SAN ANTONIO (AP) — While everyone else knew the San Antonio Spurs were seconds from winning the division, Tim Duncan had to find out from his wife and Michael Finley stayed clueless until getting back to the locker room.
Typical Spurs. Always the last to know.
Apparently, they also haven't heard many say they're far too old, worn down and injured to be as good as the No. 3 in the Western Conference playoffs suggests. That after four NBA titles in 10 seasons, they're now a fading afterthought as a championship contender.
If the Spurs are being overlooked when they open the playoffs Saturday against Dallas, Tony Parker doesn't know about it.
"No, not really," he said.
Here's what Parker says he does know: the Spurs are old. That had they not pulled off a miraculous overtime win Wednesday night against New Orleans, they'd be on a long flight to Portland that would've been taxing on their aging starting cast that includes Duncan, 31, and Finley, 35.
Instead, the Spurs will enjoy home-court advantage in the first round for the 11th consecutive season. That in itself is a remarkable testament to their longevity, but even San Antonio is keenly aware that this postseason is going to be unlike than any in the Duncan era.
In other words, much harder.
Manu Ginobili is out with a bad ankle. Duncan's knees have been letting him down. Bruce Bowen was yanked from the starting lineup early in the season, and even off the bench, the Spurs have considerably shaved the minutes given to their 37-year-old defensive stopper.
Their rotation has been erratic down to the final weeks. Even their usual team-building Rodeo Road Trip failed to pack the "bunker mentality" that coach Gregg Popovich puts a premium on each February.
For the Spurs, it's been an oddly disruptive year. Nonetheless, here they are, the No. 3 seed in the Wild West and the Southwest Division champions.
Duncan said how far they go will come down to what it always does for San Antonio: defense.
"We're not as solid as years past," Duncan said. "We're going to have to really concentrate on that going through these playoffs. We want games in the low 80s and 90. Those are the kind of games we like to play and like to win."
The Spurs grabbed the third-seed in the West thanks to Houston losing to Dallas on Wednesday night, moments before Finley forced overtime against New Orleans with a 3-pointer at the buzzer. Duncan said he didn't find out about the Mavs' win until his wife told him in the final seconds of overtime.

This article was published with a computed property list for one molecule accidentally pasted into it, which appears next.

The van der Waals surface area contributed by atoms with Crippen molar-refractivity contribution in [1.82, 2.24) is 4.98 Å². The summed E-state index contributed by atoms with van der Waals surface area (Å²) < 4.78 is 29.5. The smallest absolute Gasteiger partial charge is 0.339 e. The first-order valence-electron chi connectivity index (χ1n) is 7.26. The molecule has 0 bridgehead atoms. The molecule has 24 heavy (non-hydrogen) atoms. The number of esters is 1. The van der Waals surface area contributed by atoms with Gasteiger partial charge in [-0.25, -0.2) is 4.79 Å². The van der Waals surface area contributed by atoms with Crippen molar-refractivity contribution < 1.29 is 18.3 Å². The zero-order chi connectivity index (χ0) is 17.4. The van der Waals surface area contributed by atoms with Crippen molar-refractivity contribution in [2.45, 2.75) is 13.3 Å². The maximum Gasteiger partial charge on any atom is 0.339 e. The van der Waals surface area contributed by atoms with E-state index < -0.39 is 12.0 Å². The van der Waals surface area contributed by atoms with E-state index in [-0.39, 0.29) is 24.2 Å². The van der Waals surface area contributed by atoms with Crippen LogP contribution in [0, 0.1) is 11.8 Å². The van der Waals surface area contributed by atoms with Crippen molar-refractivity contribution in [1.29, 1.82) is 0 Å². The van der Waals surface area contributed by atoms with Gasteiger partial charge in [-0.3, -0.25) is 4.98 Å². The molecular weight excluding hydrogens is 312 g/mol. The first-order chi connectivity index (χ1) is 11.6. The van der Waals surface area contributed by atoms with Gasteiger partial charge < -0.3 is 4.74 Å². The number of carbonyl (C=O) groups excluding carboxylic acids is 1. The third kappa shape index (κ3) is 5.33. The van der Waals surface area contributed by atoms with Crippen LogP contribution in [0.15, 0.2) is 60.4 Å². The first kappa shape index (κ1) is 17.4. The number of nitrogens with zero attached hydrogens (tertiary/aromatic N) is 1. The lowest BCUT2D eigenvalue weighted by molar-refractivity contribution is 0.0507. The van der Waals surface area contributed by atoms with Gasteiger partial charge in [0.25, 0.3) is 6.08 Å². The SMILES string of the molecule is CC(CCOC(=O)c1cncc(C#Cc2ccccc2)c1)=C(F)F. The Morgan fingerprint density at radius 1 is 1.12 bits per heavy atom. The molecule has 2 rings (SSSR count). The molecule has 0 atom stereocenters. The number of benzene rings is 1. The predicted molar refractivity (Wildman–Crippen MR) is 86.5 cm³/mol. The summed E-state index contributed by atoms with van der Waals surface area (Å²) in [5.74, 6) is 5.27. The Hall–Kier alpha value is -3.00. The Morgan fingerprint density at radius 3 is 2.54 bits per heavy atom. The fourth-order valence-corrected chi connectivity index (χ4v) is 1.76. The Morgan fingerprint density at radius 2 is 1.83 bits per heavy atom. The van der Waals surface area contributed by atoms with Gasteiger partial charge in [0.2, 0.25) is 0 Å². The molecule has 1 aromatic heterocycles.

Based on the way he was playing, the two-time MVP clearly had other things on his mind. Duncan was brilliant in overtime against the Hornets, scoring at will and playing at perhaps his most dominant since his knees flared up around All-Star break.
"Don't get too excited," Parker joked after the game.
It was likely a refreshing sight for the Spurs, who as recently as last week pulled Duncan from an important game against Portland in the fourth quarter when he awkwardly lumbered toward a loose ball. After that game, Popovich said he didn't want a "hero" but a healthy big man.
The Spurs have treated Duncan as fragile since diagnosing him with right quad tendonosis in late February. Duncan has played on "half a leg" at times his own admission, and coupled with the absence of Ginobili, the weight has fallen heavily on Parker.
But the 26-year-old has responded with his best season yet. He's posted career highs in scoring (22.0) and assists (6.9), and was showered with "M-V-P! M-V-P!" chants by the home crowd in the finale Wednesday.
"Night in and night out, with all the injuries we've had and the guys playing well and not playing well, he's been playing consistent all year long," Duncan said. "He's been great."
The Spurs haven't lost a first-round playoff series since 2000, the year after winning their first NBA championship. They split the season series with Dallas at two games apiece, and enter the playoffs having won four straight.
"To ride this momentum going into the playoffs, and start at home, is good," Finley said.
Copyright 2009 The Associated Press.
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